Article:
Worldwide, people spend three billion hours each week playing video games.
The five million “extreme” gamers in the U.S. play an average of 45 hours per week—more than the average worker spends earning a living.
Not surprisingly, businesses have taken notice. “Gamification,” defined by subject expert Gabe Zichermann as the application of “game thinking and game mechanics to engage audiences and solve problems,” has become a bona fide business buzzword.
It has also become big business. Corporations are expected to spend as much as $2.8 billion a year on gamification by 2016.
The early results have been impressive. Gamification has helped Ford Motor Co. improve fuel economy, Weight Watchers inspire better eating habits, and Nike create a thriving community for physical fitness.
So what does this mean for credit unions?
As much time is spent on gaming, online and off, consumers spend precious little attention on their finances. On average, Americans spend only 2.6 hours per month on financial planning and budgeting.
Why the big difference? Games are fun, while personal finances are boring or overwhelming.
Games are engaging; personal finances are simply unwelcome chores. Games help people escape reality; personal finances force an outright confrontation with it.
As credit unions struggle to improve member financial behavior, skills, and capacity; engage audiences; and optimize organizational performance, we should ask a key question: Should we think more like game designers?
A recent Filene Research Institute innovation brief, “Get in the Game: How Credit Unions Can Engage Members, Solve Problems, and Improve Skills with Game Thinking,” explores how credit unions can leverage the allure of games:
►Keep score and design effective leaderboards. Game players expect feedback for nearly every action they take. They want to know how they have done, how they stack up against their peers, and how much they have improved over time.
Credit unions must shorten the feedback loop associated with positive (and negative) member financial behaviors, employee performance, and board participation.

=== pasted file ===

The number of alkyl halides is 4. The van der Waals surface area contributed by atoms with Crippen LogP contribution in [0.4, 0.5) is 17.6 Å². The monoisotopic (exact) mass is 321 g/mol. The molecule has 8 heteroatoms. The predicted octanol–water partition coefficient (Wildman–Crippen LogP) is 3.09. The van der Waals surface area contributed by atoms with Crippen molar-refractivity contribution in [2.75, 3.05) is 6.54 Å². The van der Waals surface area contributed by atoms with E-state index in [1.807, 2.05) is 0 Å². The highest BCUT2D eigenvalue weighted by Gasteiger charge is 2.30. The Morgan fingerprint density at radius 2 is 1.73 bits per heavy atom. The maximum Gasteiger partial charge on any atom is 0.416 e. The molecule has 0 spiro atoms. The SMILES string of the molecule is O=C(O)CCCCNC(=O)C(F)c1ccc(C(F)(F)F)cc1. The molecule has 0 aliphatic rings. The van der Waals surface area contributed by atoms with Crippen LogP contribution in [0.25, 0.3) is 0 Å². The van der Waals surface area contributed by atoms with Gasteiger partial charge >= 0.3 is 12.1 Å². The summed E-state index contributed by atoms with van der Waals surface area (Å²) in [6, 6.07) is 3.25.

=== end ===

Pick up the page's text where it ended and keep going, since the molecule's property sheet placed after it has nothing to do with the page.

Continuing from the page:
►“Ideal” self versus “real” self. Game players are more likely to enjoy and become intrinsically motivated to play a game when it allows them to act like their “ideal” selves, assuming characteristics of personas they would ideally like to be, according to Psych Central.
►Outcome certainty is boring. The prize-linked savings program, Save to Win, proves the power of uncertain outcomes. A chance to achieve something new, win a valuable prize, or gain a new experience adds excitement to ordinary tasks.
►Focus on the benefit to members, not to the credit union. Consumers can smell exploitation a mile away.
►Shorten the time between action and feedback.
►Break large missions into smaller quests.
►Game players want structure and autonomy. Make sure you provide both.
►Action, reward; action, action, reward. Align challenges with skills, make challenges progressively harder, and reward accomplishments.
►Badges, points, and virtual currencies only have value if they are actually accomplishments.
►Have fun. If you aren’t having fun, your audience isn’t either.
The goal for credit unions isn’t to create a video game. That’s much too literal.
Instead, the goal of gamification is to use the dynamics and mechanics associated with games and apply them to real-world experiences.
If misaligned incentives, boring experiences, and unmotivated audiences are the enemy of traditional financial services, gamification could be our hero.